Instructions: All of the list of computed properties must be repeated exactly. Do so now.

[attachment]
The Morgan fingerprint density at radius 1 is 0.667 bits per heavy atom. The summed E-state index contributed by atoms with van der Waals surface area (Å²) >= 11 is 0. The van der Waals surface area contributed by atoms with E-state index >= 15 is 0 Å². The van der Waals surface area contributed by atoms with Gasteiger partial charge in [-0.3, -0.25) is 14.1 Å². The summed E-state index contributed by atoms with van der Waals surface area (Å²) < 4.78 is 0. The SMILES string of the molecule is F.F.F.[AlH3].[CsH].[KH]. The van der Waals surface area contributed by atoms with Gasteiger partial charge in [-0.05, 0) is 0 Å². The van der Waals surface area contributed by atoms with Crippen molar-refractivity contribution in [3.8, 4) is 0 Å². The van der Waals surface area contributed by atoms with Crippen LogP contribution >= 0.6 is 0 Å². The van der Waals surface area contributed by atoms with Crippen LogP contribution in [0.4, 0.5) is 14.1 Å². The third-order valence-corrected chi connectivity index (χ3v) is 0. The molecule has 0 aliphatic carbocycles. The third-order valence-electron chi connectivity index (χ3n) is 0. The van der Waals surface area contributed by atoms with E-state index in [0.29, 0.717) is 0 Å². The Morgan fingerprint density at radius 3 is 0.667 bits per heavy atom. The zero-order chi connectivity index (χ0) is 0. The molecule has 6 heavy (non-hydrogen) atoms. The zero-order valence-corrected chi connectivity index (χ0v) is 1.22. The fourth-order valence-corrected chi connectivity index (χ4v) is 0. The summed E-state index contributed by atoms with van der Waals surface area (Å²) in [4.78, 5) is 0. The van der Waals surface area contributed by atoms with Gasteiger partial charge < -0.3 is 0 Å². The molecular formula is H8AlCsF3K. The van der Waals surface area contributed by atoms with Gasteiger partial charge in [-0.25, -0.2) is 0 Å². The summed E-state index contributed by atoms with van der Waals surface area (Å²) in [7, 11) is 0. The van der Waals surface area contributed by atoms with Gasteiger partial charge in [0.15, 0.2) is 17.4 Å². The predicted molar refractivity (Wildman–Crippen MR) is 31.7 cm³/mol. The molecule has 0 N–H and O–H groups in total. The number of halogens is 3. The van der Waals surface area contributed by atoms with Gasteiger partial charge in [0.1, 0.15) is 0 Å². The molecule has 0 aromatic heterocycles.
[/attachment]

The Morgan fingerprint density at radius 1 is 0.667 bits per heavy atom. The summed E-state index contributed by atoms with van der Waals surface area (Å²) >= 11 is 0. The van der Waals surface area contributed by atoms with E-state index >= 15 is 0 Å². The van der Waals surface area contributed by atoms with Gasteiger partial charge in [-0.3, -0.25) is 14.1 Å². The summed E-state index contributed by atoms with van der Waals surface area (Å²) < 4.78 is 0. The SMILES string of the molecule is F.F.F.[AlH3].[CsH].[KH]. The van der Waals surface area contributed by atoms with Gasteiger partial charge in [-0.05, 0) is 0 Å². The van der Waals surface area contributed by atoms with Crippen molar-refractivity contribution in [3.8, 4) is 0 Å². The van der Waals surface area contributed by atoms with Crippen LogP contribution >= 0.6 is 0 Å². The van der Waals surface area contributed by atoms with Crippen LogP contribution in [0.4, 0.5) is 14.1 Å². The third-order valence-corrected chi connectivity index (χ3v) is 0. The molecule has 0 aliphatic carbocycles. The third-order valence-electron chi connectivity index (χ3n) is 0. The van der Waals surface area contributed by atoms with E-state index in [0.29, 0.717) is 0 Å². The Morgan fingerprint density at radius 3 is 0.667 bits per heavy atom. The zero-order chi connectivity index (χ0) is 0. The molecule has 6 heavy (non-hydrogen) atoms. The zero-order valence-corrected chi connectivity index (χ0v) is 1.22. The fourth-order valence-corrected chi connectivity index (χ4v) is 0. The summed E-state index contributed by atoms with van der Waals surface area (Å²) in [4.78, 5) is 0. The van der Waals surface area contributed by atoms with Gasteiger partial charge < -0.3 is 0 Å². The molecular formula is H8AlCsF3K. The van der Waals surface area contributed by atoms with Gasteiger partial charge in [-0.25, -0.2) is 0 Å². The summed E-state index contributed by atoms with van der Waals surface area (Å²) in [7, 11) is 0. The van der Waals surface area contributed by atoms with Gasteiger partial charge in [0.15, 0.2) is 17.4 Å². The predicted molar refractivity (Wildman–Crippen MR) is 31.7 cm³/mol. The molecule has 0 N–H and O–H groups in total. The number of halogens is 3. The van der Waals surface area contributed by atoms with Gasteiger partial charge in [0.1, 0.15) is 0 Å². The molecule has 0 aromatic heterocycles.